When asked by Mr. Apostolos Belokas, Managing Editor, SAFETY4SEA, to share their views on key sustainability challenges for the maritime sector in the near future, panelists named the following:

1.Decarbonization and lower emissions: Shipping could not stay unaffected from the ongoing discussion and greater awareness on the adverse effects of climate change globally, with IMO boosting efforts to lower the industry’s emissions over the last years. The IMO’s landmark decision of 2018 for at least 50% reduction in greenhouse gases by 2050 (compared to 2008) triggers new challenges for the industry on how to manage a lower-emissions pathway.

Technical measures for shipping decarbonization

  • Cold ironing or shore power
  • Cargo space utilization
  • Main and auxiliary engines improvements
  • Speed reduction
  • Wind propulsion
  • Route optimization
  • Advanced hull coatings

Meanwhile, in less than three months, the 2020 sulphur cap is entering into force mandating ships to run on fuel containing up to 0.5% m/m of sulphur and triggering a big debate on which is the best way of compliance between scrubbers and alternative fuels.

I believe the highest challenge is the incoming decarbonization mandated by IMO, involving a variety of alternative fuels, which have their pros and cons: To solve this, we have a lot of work and thought. We have to start immediately with short-term measures.

-John Kokarakis, Director Technical Business Development, Bureau Veritas



2. BWM: Since the IMO’s BWM Convention entered into force in September 2017, ships have been required to have a ship-specific ballast water management plan and keep a ballast water record book. They also must manage their ballast water to comply either with the D-1 ballast water exchange standard or the D-2 performance standard. The latest amendments, implemented on 13 October 2019, establish an implementation schedule to ensure ships manage their ballast water to meet a specified standard (D-2 standard). The 8th September 2024 marks the final deadline for fully complying with BWM Convention. The complexity of the issue mandates from regulators to be clear, while from manufacturers and owners to be educated and aware.

There are a lot of legislative challenges ahead, like the BWM Convention; I expect we are going to see quite a few problems there going forward.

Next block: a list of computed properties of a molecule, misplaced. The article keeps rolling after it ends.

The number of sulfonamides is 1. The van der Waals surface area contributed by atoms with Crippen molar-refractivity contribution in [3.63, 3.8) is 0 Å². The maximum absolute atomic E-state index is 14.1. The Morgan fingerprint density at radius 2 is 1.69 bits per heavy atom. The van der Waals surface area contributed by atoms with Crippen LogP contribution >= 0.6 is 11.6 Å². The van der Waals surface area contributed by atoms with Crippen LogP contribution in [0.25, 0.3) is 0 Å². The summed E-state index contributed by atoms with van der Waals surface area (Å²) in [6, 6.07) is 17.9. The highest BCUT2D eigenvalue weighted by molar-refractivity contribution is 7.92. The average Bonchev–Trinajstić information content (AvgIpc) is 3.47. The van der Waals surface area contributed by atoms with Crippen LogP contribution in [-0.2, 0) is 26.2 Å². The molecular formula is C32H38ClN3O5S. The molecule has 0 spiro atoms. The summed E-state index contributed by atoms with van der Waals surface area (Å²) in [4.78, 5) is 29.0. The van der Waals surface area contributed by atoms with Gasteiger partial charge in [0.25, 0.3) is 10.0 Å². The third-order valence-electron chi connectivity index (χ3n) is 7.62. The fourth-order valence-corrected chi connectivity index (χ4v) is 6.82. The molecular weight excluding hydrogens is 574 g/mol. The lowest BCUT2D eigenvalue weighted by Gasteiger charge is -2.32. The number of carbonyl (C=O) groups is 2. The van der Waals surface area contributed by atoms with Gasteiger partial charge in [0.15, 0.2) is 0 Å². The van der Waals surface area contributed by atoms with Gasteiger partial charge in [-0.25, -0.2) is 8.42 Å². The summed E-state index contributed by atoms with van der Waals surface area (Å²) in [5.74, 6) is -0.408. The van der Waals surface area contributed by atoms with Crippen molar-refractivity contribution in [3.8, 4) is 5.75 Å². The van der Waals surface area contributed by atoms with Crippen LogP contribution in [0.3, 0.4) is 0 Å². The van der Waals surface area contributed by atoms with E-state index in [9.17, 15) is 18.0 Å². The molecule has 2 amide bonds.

-David Nichol, Senior Loss Prevention Executive, UK P&I Club


3. Digitalization & Automation: While the reality of a “smart present” makes the image of a “smart future” certain and given the advantages presented by automation and smart technology, the biggest challenge for shipping organizations seems to be a right mindset. Companies which are still stuck in their traditional way of doing things will have to change perspective in order to adopt to new reality of the digital sphere.

Technology is coming into shipping very rapidly for decarbonization or automation and artificial intelligence. I think the challenge is there. Companies and everybody involved in this industry need to invest money in these technologies and finding the right solution in order to be sustainable and make the right decisions for the future.

-Stavros Niotis, Principal Engineer OEP, ABS


4. Cost: The above trends require continuous investment from shipping companies, in the first level, to achieve compliance with the new regulations and, in a second level, to maintain sustainability amid a constantly changing environment and an uncertain future. For example, widely discussed lately are the cost implications associated with the 2020 sulphur cap, where shipowners can either install scrubbers on ships or opt for low-sulphur fuels, but both solutions increase costs compared to the conventional HFO used until now. These new developments require from companies to find efficient ways to manage the cost and survive or even make the difference.

In order to cope with the new regulations and what we have ahead, we have to invest. And we have a lot of cost involved. We have to manage the cost. We need a find balance between the investment and the sustainable shipping.

-Stavros Meidanis, DPA/CSO, S&Q Manager, Capital Ship Management Corp.


5. Over-regulation and politics: While shipping is already claiming the title of a heavy regulated- industry, things change so fast continuously transforming requirements and demands from shipping companies, seafarers, stakeholders, ports, shipbuilders, classification societies, flag states, etc. Meanwhile, an increasing trend of geopolitical tensions and sanctions imposition recently reveals how politics is expected to gain an even greater impact on commercial shipping.

A major challenge is over-regulation and the unrealistic goals set by bureaucrats who have no responsibility and no sense of economics and engineering. This is a killer and will keep shipping in a constant state of depression.

-George A. Gaitas, Attorney and Partner, Gaitas & Chalos, P.C